It's not the world's decision, but let's be realistic about what the world would want.
Kobe Bryant is more beloved around the globe than any of us can even wrap our heads around.
If he and USA Basketball chairman Jerry Colangelo both want a past-prime Bryant to have one last hurrah before retirement, filling a space on the 12-man U.S. Olympic team next August in Rio de Janeiro, then everyone else should be celebrating that instead of second-guessing it.
Bryant, 37, told the Associated Press in Miami on Monday "it would mean the world" to have the opportunity to be with the team again on that stage.
"I would like to play," Bryant said. "I think it'd be awesome. A beautiful experience."
Colangelo has already set the precedent that it's not necessarily about the best players: He promised Paul George a spot for 2016 already after George broke his leg in a U.S. uniform in 2014. He included a 35-year-old Jason Kidd on the 2008 U.S. team for his experience and past contributions.
Team USA is going to win gold in Rio with or without Bryant, with or without George, with or without even LeBron James. The team is absurdly stacked, which is why it becomes thorny to consider what great player would be left off the squad to accommodate Bryant.
But the truth is that it's not going to matter at all to the world if Kevin Love or Klay Thompson or Kawhi Leonard just miss the cut. It might not be fair, and, of course, there will be hurt feelings when guys like that can offer so much more than Bryant right now.
But it's Colangelo's call whether to honor something greater here.
And there is indeed a greater good to be had.
Consider the Olympic creed:
The important thing in life is not the triumph, but the fight;
the essential thing is not to have won, but to have fought well.
No one has answered that call in his athletic career any better than Bryant. He has been triumphant at times, but his fight for personal excellence is what has truly won out.
His fight is why all these fans worldwide see him as their inspiration.
(For the record, Bryant has 7.78 million Twitter followers. The NBA champion Golden State Warriors have 1.15 million. And China doesn't even use Twitter. Bryant has 3.64 million more followers on Weibo, the Chinese equivalent of Twitter.)
It's no surprise that Bryant is coming around to the idea of playing in the Olympics. He insists on being a Laker or retiring, so assuming it ends after this season, Bryant will not have even played an NBA playoff game for the final four years of his career.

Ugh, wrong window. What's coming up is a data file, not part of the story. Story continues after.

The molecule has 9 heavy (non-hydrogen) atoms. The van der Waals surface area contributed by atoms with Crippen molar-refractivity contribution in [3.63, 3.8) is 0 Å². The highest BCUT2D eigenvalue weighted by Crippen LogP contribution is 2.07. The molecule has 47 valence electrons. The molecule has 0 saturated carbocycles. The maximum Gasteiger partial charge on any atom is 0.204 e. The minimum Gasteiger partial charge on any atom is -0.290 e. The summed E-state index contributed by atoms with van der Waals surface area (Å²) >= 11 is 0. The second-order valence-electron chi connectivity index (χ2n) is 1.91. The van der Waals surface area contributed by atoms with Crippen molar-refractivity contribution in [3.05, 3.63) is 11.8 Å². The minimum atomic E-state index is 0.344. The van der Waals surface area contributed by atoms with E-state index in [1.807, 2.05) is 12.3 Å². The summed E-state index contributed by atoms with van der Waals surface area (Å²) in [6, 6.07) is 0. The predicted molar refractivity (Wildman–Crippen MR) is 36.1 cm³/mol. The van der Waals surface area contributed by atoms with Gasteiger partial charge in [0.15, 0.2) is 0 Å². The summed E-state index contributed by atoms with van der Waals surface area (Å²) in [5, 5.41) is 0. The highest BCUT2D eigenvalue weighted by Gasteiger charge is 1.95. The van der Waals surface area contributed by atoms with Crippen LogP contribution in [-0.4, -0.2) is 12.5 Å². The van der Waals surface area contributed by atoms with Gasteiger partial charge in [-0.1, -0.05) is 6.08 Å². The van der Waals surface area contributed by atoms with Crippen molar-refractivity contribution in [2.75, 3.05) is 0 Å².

The possibility of going out a winner with the U.S. team in Rio instead of a loser with the rebuilding Lakers is too much to resist—and Colangelo and all the world can feel the pull of that allure.
Bryant's challenge is to stay healthy and productive enough through this NBA season to make himself a viable option for this roster that will be chosen in June.
If so, his glory could come at the expense of Love, Thompson, Leonard, Kyrie Irving, John Wall, Bradley Beal, Jimmy Butler, Draymond Green, DeMar DeRozan, Gordon Hayward, Chandler Parsons, Rudy Gay, Andre Iguodala, Kenneth Faried, LaMarcus Aldridge, DeAndre Jordan, Andre Drummond or Dwight Howard.
(My projected U.S. team, based on how they lined up for the first practice and subsequent workouts during the Las Vegas minicamp last August: Chris Paul, James Harden, Kevin Durant, LeBron James and Anthony Davis as starters; Stephen Curry, Russell Westbrook, Bryant, George, Carmelo Anthony, Blake Griffin and DeMarcus Cousins as reserves.)
Anthony would make it for some of the same sentimental reasons Bryant would. Anthony, Bryant, James and Paul are positioned to become the first players ever to win three Olympic gold medals.
And if you think that doesn't matter to Bryant, allow me to remind you of the story of how Bryant had just won his first gold medal in 2008 and was set to take a happy photo with Lisa Leslie...until he realized she didn't have any of her four gold medals on her, and he wasn't about to show off his one medal in a photo if she wasn't showing one.
Bryant making this grab for one more moment of glory is sure to rub some the wrong way. Selfish, from beginning to end, they'll say.
Yet if he's offered the chance one last time to compete on the highest level, Bryant seizing the moment would be far more in keeping with the theme of his career.
And right in line with the Olympic spirit to strive to compete with the best.
Kevin Ding is an NBA senior writer for Bleacher Report. Follow him on Twitter, @KevinDing.